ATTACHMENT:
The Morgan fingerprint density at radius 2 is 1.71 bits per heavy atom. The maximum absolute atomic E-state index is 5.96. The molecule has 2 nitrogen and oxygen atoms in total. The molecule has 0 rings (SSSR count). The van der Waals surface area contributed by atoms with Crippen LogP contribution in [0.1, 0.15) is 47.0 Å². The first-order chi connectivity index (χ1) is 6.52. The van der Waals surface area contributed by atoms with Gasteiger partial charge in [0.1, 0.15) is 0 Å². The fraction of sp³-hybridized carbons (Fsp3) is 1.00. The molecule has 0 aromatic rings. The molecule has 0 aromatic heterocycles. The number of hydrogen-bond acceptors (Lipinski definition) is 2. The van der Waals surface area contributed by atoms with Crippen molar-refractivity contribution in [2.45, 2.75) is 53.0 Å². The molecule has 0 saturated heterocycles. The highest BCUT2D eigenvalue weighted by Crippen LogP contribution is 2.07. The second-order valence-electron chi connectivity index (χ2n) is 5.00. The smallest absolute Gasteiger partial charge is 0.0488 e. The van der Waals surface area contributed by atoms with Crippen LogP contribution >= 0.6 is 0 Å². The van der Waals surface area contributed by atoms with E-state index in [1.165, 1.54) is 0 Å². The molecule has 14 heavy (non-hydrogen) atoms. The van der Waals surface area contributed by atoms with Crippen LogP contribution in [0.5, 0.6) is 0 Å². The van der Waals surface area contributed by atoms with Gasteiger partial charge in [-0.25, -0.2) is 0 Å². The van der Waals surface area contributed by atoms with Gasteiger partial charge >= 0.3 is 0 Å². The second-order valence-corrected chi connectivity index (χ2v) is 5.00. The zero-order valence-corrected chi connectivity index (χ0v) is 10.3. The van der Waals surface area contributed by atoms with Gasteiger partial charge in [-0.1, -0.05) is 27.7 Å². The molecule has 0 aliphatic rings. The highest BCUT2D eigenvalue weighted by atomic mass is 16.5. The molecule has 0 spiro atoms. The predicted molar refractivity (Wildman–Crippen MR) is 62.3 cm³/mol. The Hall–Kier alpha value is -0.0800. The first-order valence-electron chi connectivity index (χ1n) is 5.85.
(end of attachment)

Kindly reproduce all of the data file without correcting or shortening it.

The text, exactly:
The Morgan fingerprint density at radius 2 is 1.71 bits per heavy atom. The maximum absolute atomic E-state index is 5.96. The molecule has 2 nitrogen and oxygen atoms in total. The molecule has 0 rings (SSSR count). The van der Waals surface area contributed by atoms with Crippen LogP contribution in [0.1, 0.15) is 47.0 Å². The first-order chi connectivity index (χ1) is 6.52. The van der Waals surface area contributed by atoms with Gasteiger partial charge in [0.1, 0.15) is 0 Å². The fraction of sp³-hybridized carbons (Fsp3) is 1.00. The molecule has 0 aromatic rings. The molecule has 0 aromatic heterocycles. The number of hydrogen-bond acceptors (Lipinski definition) is 2. The van der Waals surface area contributed by atoms with Crippen molar-refractivity contribution in [2.45, 2.75) is 53.0 Å². The molecule has 0 saturated heterocycles. The highest BCUT2D eigenvalue weighted by Crippen LogP contribution is 2.07. The second-order valence-electron chi connectivity index (χ2n) is 5.00. The smallest absolute Gasteiger partial charge is 0.0488 e. The van der Waals surface area contributed by atoms with Crippen LogP contribution >= 0.6 is 0 Å². The van der Waals surface area contributed by atoms with E-state index in [1.165, 1.54) is 0 Å². The molecule has 14 heavy (non-hydrogen) atoms. The van der Waals surface area contributed by atoms with Crippen LogP contribution in [0.5, 0.6) is 0 Å². The van der Waals surface area contributed by atoms with Gasteiger partial charge in [-0.25, -0.2) is 0 Å². The van der Waals surface area contributed by atoms with Gasteiger partial charge >= 0.3 is 0 Å². The second-order valence-corrected chi connectivity index (χ2v) is 5.00. The zero-order valence-corrected chi connectivity index (χ0v) is 10.3. The van der Waals surface area contributed by atoms with Gasteiger partial charge in [-0.1, -0.05) is 27.7 Å². The molecule has 0 aliphatic rings. The highest BCUT2D eigenvalue weighted by atomic mass is 16.5. The molecule has 0 spiro atoms. The predicted molar refractivity (Wildman–Crippen MR) is 62.3 cm³/mol. The Hall–Kier alpha value is -0.0800. The first-order valence-electron chi connectivity index (χ1n) is 5.85.